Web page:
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Science RWLOs: Physics
RWLO Title Student Materials Description Author
Uniform Circular Motion (.doc)
- Back-up_Data.doc
1.Worksheet_1.doc
2.Worksheet_2.doc
3.Description_of_Uniform_Circular_Motion.doc
-Assessment_of_Uniform_Circular_Motion.doc
Study motion on a circle at constant speed. Because the speed is constant, students have the misconception that there is no acceleration. At the root of this problem is the fact that students forget that the acceleration of an object changes its velocity, not only its speed. Maria Cecilia Rozak, Associate Professor, Essex County College
Magnetic Fields and the Sun or So its the Sun, Who Cares? (.doc) See RWLO file Students will print Solar Magnetograms and images of the Sun in the electromagnetic spectrum (visible or otherwise), compare the images, draw conclusions about the effects of the Sun’s Magnetic Field, determine if their conclusions are correct, and discover the need to study and watch the Sun. Michael Dorneman, Professor, Mercer County Community College
Relative Velocity and Vectors Student Directions and Assessment Students will access real time flight data from aircraft over the United States in order to determine air velocity from ground and wind velocity. David Weaver, Physics Faculty, Chandler-Gilbert Community College
Can you hear me now? (.doc) See RWLO file Students will access the Library of Congress to view Alexander Graham Bell’s original scientific notebook. Based upon Bell’s notes, students will recreate the seminal tuning fork experiment. David Weaver, Physics Faculty, Chandler-Gilbert Community College
Linear Motion - Position Versus Time (.doc) 1.Introduction_to_Motion.doc
2.Motion_Diagrams.doc
3.content_materials_motion_graphs.doc
4.content_materials_motion_translate.doc
5.content_materials_motion_track.doc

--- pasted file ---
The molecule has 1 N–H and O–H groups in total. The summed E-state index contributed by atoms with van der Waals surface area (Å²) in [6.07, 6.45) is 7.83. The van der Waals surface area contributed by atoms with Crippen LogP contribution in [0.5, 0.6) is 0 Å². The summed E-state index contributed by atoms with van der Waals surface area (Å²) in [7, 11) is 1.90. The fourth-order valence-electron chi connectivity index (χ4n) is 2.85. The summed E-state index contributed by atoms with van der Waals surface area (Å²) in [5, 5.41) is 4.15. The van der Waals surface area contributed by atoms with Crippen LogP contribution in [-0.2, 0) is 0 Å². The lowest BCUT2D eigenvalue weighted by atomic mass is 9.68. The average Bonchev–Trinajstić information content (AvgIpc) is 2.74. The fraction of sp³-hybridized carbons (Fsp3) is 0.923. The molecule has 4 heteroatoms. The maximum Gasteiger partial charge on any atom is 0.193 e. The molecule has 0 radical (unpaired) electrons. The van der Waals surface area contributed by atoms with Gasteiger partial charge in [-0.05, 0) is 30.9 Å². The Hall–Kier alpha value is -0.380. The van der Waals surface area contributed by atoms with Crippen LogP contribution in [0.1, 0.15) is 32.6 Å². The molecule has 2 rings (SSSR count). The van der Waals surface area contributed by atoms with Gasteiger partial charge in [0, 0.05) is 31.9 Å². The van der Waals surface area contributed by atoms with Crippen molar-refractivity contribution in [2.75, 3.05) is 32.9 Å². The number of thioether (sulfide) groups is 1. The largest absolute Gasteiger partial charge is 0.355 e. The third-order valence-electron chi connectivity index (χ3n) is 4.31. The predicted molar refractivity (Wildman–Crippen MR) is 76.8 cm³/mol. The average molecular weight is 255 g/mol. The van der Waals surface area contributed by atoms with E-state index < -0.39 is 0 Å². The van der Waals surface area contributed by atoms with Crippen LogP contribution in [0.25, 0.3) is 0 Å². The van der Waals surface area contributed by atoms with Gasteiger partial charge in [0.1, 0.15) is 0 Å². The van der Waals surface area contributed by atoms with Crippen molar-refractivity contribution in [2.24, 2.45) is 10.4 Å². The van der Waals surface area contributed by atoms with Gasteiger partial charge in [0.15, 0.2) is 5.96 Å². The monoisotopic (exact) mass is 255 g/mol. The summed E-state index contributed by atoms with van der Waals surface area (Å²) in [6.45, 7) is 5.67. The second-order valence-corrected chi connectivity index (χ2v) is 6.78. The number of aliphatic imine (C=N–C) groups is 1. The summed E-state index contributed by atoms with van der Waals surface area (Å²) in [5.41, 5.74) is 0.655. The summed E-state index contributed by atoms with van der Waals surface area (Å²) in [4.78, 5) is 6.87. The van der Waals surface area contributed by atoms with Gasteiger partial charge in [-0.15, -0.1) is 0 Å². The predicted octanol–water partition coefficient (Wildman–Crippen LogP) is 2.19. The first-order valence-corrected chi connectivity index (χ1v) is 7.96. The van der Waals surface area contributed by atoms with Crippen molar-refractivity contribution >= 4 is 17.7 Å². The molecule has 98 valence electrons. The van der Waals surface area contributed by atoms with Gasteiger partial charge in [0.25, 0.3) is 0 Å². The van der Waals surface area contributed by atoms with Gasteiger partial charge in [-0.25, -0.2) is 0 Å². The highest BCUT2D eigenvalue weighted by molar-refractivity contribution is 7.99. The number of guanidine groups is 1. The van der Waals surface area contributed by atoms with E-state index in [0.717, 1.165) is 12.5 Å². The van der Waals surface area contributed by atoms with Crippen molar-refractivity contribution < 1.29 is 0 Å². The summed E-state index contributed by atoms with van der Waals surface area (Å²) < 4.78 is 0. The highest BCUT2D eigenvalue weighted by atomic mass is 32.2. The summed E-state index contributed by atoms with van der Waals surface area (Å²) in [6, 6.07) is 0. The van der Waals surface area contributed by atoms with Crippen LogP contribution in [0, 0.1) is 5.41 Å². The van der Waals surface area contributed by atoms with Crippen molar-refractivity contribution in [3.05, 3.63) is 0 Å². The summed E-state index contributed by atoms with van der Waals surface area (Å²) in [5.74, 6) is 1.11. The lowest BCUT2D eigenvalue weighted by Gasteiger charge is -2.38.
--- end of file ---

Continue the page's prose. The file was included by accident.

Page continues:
Students use real time data from satellites in orbit and plot position vs. time data to determine the average speed of the vessel. Furthermore, students will draw motion diagrams, draw qualitative position vs. time graphs, describe the motion of objects, and translate between these multiple representations. David Weaver, Physics Faculty, Chandler-Gilbert Community College
Calculate the Mass of The Earth (.doc)

Student Directions

Student Worksheet

Students use satellite location and velocity to calculate the mass of the earth Michael Dorneman,Associate Professor, Mercer Co. Community College
Linear Motion - Velocity Versus Time (.doc) 1. intro_v-t.doc
2. motion_diagram_v-t.doc
3. velocity_graph.doc
4. translate.doc
5. data_collection.doc
Students will use real time data from satellites in orbit to determine it's velocity & calculate how long it will take to appear over a chosen place on the planet. Furthermore, students will draw motion diagrams, qualitative position vs. time and velocity vs. time graphs, describe the motion of objects, & translate between these multiple representations. David Weaver, Physics Faculty, Chandler-Gilbert Community College
Uniform Circular Motion See Word document Students in a Physics or Physical Science class will analyze data obtained on the World Wide Web on the location of satellites in orbit and through the calculations experience what is meant by “uniform circular motion”. Maria Bautista, Professor, Kapi'olani Community College